I fondly remember my younger days, sunbathing with my friends, applying generous amounts of Sun-In Hair Lightener, hoping Mother Nature plus a little pseudo hair bleach, would result in that perfect, sun-kissed look. Spoiler Alert: It did not. We would undoubtedly end up super sunburned with dry, frayed ends, which did not do any favors for my requisite 80’s perm.
Now it seems much easier and less damaging to change your hair, but also slightly exhausting. There are so many options and I envy all who embrace it. I, on the other hand, think I missed the hair exploration window. At my age the only hair color I am interested in is “Not Grey.”
I recently freaked out at the first inkling of a grey hair and immediately did a Google search to see if they still make Sun-In (they do). I then went down a very colorful, sometimes frightening, hair color rabbit hole. What look should I go for? Should I go lighter or darker? Highlights or color melt? Should I add a pink stripe or red underlay? Am I too old to try blue? Am I too young to try blue? Should I just be patient and wait for Father Time to turn my hair blue? Wait, how quickly does that happen?
Once I was able to breathe again on my own, without the aid of a brown paper bag, I realized it wasn’t actually a grey hair, it was simply a “highlight.” I mean, I did just get back from a trip to a warm, sunny climate. It must just be nature’s less evasive version of Sun-In. That’s my story and I’m sticking to it!
ARE YOU DYE–ING TO SHARE YOUR STORY?
WE’D REALLY LOVE TO HEAR FROM YOU!
Do you change your hair color more than your bed sheets?
Have you ever had a nightmare hair dye experience?
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12 thoughts on “To Dye For”
I used to just get highlights back when I was in my 40’s (today is a different story). A new product came out that stated you could do your own highlights in the comfort of your own home. Well, I thought I could save a lot of money if I did it myself, so, bought it. I left it on the correct amount of time and rinsed it out and HOLY CRAP, my hair was glow in the dark yellow! My husband wasn’t home, so I put a baseball cap on and headed to the drug store. I bought a shade of light brown, hoping it would go back to my natural shade of dirty blonde. My hair was now a shade of shiny auburn. I kind of liked it. Some of my friends liked it and the ones that didn’t comment I assume hated it. After a few weeks I broke down and called my hair stylist and told her what I did and asked if she could fit me in and try to correct it. I asked her not to yell at me. When I walked in to the salon, the first thing she said was, “Oh Lucy”! Anyway, after about 4 hours in the chair, she was able to get my hair back to it’s original shade. That was the last time I ever tried anything at home. Now I just pay the big bucks and have my hair dyed professionally every 4 weeks.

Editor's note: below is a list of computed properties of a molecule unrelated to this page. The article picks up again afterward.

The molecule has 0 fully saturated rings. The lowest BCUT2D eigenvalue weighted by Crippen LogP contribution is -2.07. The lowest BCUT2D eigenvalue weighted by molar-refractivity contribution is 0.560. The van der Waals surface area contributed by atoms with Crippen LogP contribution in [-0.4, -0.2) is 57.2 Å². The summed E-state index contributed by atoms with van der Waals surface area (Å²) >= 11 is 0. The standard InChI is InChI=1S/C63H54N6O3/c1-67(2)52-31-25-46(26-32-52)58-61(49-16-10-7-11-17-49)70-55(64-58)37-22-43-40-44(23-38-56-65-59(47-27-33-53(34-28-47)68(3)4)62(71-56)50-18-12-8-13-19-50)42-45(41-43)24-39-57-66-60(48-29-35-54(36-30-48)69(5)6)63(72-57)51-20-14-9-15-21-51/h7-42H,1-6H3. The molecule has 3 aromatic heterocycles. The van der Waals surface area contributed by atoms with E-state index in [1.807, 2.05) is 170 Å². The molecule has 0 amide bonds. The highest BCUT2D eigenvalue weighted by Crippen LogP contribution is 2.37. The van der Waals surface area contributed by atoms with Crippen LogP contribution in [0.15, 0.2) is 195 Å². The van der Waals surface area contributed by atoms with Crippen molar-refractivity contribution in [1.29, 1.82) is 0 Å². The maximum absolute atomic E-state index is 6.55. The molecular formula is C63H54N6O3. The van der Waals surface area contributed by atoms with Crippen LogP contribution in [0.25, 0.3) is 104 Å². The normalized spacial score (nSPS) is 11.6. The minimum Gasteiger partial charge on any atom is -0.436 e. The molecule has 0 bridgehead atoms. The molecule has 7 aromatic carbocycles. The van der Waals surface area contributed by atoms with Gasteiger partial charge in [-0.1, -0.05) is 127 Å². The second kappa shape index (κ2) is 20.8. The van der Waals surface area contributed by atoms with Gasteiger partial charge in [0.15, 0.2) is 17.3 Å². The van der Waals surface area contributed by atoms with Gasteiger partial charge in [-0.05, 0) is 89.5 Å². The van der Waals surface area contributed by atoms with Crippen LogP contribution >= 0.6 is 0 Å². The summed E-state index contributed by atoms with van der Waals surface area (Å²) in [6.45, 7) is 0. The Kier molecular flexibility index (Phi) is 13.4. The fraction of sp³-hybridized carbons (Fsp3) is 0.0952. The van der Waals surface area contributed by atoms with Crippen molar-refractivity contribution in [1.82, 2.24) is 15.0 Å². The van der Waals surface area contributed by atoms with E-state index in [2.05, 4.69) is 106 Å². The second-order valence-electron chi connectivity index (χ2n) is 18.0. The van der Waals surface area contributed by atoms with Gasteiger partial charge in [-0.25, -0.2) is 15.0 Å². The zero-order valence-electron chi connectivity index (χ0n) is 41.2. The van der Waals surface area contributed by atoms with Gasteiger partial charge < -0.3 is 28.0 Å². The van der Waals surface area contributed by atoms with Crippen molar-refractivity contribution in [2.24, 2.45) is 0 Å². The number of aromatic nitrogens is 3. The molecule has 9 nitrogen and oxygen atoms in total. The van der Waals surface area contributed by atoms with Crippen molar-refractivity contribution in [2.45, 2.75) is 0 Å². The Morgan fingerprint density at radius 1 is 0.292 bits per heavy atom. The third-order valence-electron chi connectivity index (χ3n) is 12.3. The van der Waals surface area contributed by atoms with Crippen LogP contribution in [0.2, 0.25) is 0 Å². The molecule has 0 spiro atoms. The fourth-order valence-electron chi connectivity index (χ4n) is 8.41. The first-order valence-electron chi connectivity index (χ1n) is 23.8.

I had a similar experience with a DIY DYE attempt back in my early twenties as well. It seemed so easy and foolproof. The final result, however, should have landed me a starring role on The Smurfs. There are reasons that there are professionals!
I have been coloring my hair for DECADES…..I do my natural color to color gray hair and it cost only $8 and I can do it on my schedule (no many hours at the salon)….Get with it…This is not a difficult or costly task! You just go some confidence and buy a good brand over counter hair color.
You must have dark hair, it is too risky for the rest of us. I’ve seen some things (and will be scarred for life)!
Karen, you are way too young to “go blue”. Hell, I’m in my 70’s and I’m too young to “go blue.”
Agreed, the only thing I want to have in common with the Cookie Monster is a love of cookies!
Naturally gray and loving it!
I hope to love mine someday but will continue to fight it until then!
i know i did the “rachel” cut–who didn’t? i had highlights at one point. however, with my jet black hair, it was hard to tell i had highlights. plus, i am Asian, so blond highlights were not the way to go. i did a purple tone and i think like a light brown. then i decided it was too much work and stopped. i had (heaven forbid is say this) a perm–my hairstylist called it texture waves–everyone else knew better–it was a perm. i always wanted long luxurious curls. it worked for a good number of years. i stopped doing that and went back to my naturally pin-straight hair. now, i have sliver-gray strands woven between my jet black hair–sporting the salt and pepper look for the last 5 years. I can name every person that has given me my gray hair! my hairstylist says i’m her only client that doesn’t color her hair and loves it. my sisters, who are younger than me dye their gray hair. i love mine!
I had “The Rachel” and a perm as well, if my hair could talk it would probably ask me why I tortured it so much. Your “list” sounds interesting and I the fact that you don’t dye your hair, there is something so elegant about jet black hair with gray highlights. Thanks for sharing!
I have never done anything other than cut or shave my hair, but I may aspire to a man bun. I say go for it all, why not? It’s just hair! You can always change it, cut it, color it or cover it with a hat. A guy can always use a new hat!
I like the way you think! Besides, who doesn’t love a good excuse to go shopping?